Overall use of payphones has declined by over 90 per cent in the last decade and the need to provide payphones for use in emergency situations is diminishing all the time, with at least 98 per cent of the UK
having either 3G or 4G coverage. This is important because as long as there is network coverage, it’s now possible to call the emergency services, even when there is no credit or no coverage from your own mobile provider.

You may also want to consider Ofcom’s affordability report which found that most people do not view payphones as essential for most consumers in most circumstances

On the 14 March 2006 Ofcom published a statement following their 2005 review of universal service in the telecommunications market, which includes a requirement for payphone provision to meet reasonable
needs. Part of that statement amended our obligations with regard to the removal of payphone service: file/0021/34266/statement.pdf

As stated in Ofcom’ review,it is the responsibility of the local authority to initiate its own consultation process to canvas the views of the local community. They would normally expect these consultations to involve other public organisations such parish or community councils work within the terms of the Communications Act . This means that you must able to objectively justify your decisions guidance on the removal process can be viewed at:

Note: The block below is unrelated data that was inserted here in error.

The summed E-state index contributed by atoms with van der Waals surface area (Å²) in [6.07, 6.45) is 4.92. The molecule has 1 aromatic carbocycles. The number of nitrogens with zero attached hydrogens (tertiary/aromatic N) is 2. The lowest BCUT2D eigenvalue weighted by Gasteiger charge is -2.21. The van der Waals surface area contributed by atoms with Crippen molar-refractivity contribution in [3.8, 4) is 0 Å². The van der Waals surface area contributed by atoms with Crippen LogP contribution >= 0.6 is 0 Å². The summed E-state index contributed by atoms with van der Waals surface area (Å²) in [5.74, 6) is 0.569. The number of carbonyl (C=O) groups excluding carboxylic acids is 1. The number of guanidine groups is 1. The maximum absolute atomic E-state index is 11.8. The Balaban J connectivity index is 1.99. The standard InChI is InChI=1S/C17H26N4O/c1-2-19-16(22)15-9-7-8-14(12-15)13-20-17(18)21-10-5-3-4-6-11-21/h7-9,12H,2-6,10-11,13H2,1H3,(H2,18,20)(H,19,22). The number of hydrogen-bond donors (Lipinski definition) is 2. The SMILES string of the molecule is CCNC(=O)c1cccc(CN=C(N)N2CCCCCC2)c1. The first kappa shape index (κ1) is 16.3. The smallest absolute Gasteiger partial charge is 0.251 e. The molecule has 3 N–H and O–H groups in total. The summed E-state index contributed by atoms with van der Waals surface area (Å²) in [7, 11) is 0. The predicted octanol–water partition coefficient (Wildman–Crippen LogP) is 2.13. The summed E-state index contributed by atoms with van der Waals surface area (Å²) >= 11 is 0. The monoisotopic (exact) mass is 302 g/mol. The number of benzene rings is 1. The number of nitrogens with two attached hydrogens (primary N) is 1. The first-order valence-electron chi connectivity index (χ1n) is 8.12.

and a summary is available at:

The guidance also details the appeals process we must follow in case of unreasonable objections.
If you wish to’object’, you will need to give your reasons, having reviewed all of the factors set out in Annex 1 of Ofcom’s guidance (see link above), and the information sent to you in our previous letter.

East Stour Park refused.

Riverside view of proposed development

Members of Ashford Borough Council’s Planning Committee, yesterday evening voted to Refuse the Planning Application for the East Stour Park Development.

After a local resident had spoken in objection to the development and the developer’s architect Guy Holloway had spoken in support, Chair of South Ashford Community Forum, Bob Shrubb, objected to the Development. He raised issues relating to:

  • The Sequential and Exception Test required to ensure that development is carried out in areas of lower flood risk and that the wider sustainability benefits to the community outweigh flood risk and that the proposed development would be safe,
  • The impact on the movement of wildlife through Ashford’s Green Corridor and
  • The site not being allocated for development in Ashford’s Local Plan although it had assessed through the land availability assessment process through which sites are allocated.

South Ashford Community Forum are pleased that a large majority of Members (15:1) chose to Refuse the application, but are aware that the option to appeal the decision is open to the developer.

The Community Forum believe that the reason for refusal (Green Corridor Policy ENV2) is sound and trust, if an appeal is submitted, that the Council are able to evidence the case to the inspector. We also believe that the validity of the developer’s Sequential and Exception Test should be independently reviewed.